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Work comp hospital costs on the rise

Workers comp payers around the country are seeing their bills – and payments – for inpatient and outpatient services increase significantly faster than other costs.

And all indications are those increases are going to…increase.

The latest WCRI reports (kudos to Rick Victor et al for getting ever-more current data into their studies) show facility costs are up substantially in several states.  Indiana’s facility costs were substantially higher than WCRI’s median states, driven by prices.  As Indiana doesn’t have a fee schedule for facilities, hospitals can jack up prices whenever they want – and they are.

WCRI reported overall hospital inpatient payments per stay increased 12% per year from 04/05 to 09/10; anecdotal information from HSA consulting clients indicate Indiana hospital prices are up significantly this year.

At that rate, your costs will double every six years.

And that’s the best case scenario.

What’s behind my pessimistic forecast is the news that hospitals will likely take a big hit in the fiscal cliff deal.  Medicare is going to get cut, and policymakers are focusing on facilities rather than physicians as the primary target for reductions in reimbursement.

What does this mean for you?

When – not if – those cuts are announced, we can expect facility costs to increase. In states like Indiana where there is no fee schedule, those increases will be driven by a combinaton of higher prices and more services per episode.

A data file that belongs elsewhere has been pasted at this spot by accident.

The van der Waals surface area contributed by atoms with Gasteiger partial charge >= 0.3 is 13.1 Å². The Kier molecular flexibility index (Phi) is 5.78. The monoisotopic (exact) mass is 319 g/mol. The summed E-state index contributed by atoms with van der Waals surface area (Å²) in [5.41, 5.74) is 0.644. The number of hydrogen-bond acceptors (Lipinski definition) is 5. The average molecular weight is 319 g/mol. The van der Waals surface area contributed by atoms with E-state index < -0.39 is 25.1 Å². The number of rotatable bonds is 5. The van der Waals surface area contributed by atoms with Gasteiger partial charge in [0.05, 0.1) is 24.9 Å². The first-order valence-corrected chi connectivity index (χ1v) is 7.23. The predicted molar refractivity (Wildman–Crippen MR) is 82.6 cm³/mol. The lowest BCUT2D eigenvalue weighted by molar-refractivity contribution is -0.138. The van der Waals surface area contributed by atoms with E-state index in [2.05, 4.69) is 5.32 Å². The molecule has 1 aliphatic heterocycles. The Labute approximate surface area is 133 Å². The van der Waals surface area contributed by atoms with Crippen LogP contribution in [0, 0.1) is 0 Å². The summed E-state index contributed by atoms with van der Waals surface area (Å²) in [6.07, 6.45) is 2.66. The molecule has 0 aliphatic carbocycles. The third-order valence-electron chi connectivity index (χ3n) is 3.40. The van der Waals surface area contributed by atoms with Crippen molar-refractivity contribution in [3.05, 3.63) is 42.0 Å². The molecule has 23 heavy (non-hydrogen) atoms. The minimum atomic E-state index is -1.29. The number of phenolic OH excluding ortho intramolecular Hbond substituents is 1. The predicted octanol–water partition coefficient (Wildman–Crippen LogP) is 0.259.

In fee schedule states, watch for significant increases in utilization – more and higher-intensity services per stay.

For a detailed view into workers’ comp outpatient costs and cost drivers, watch WCRI’s webinar on the subject.

4 thoughts on “Work comp hospital costs on the rise”

  1. Other fiscal constraints that are slamming hospitals are Medicare’s RAC and CERT programs, which reduce payments based on a medical necessity review of documentation (no surprise, hospitals do not do a good job of documenting medical necessity). Hospitals are also facing reimbursement cuts based on higher-than-average readmission rates. This is costing hospitals millions of dollars. In addition, federal and other payers are increasingly pushing hospitals to consider patients to be in observation status (rather than inpatient) even when they might be in the hospital for several days receiving the same services they would get under a better paying inpatient reimbursment model. What does this all mean? Cost shifting to WC is ever more attractive to finacially strapped hospitals.

  2. Hospitals are retaining providers to regain and maintain market share – driving the overall cost of services typically rendered by private providers. This will only get worse with the consolidation of private physician practices and hospitals.

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Joe Paduda is the principal of Health Strategy Associates



A national consulting firm specializing in managed care for workers’ compensation, group health and auto, and health care cost containment. We serve insurers, employers and health care providers.



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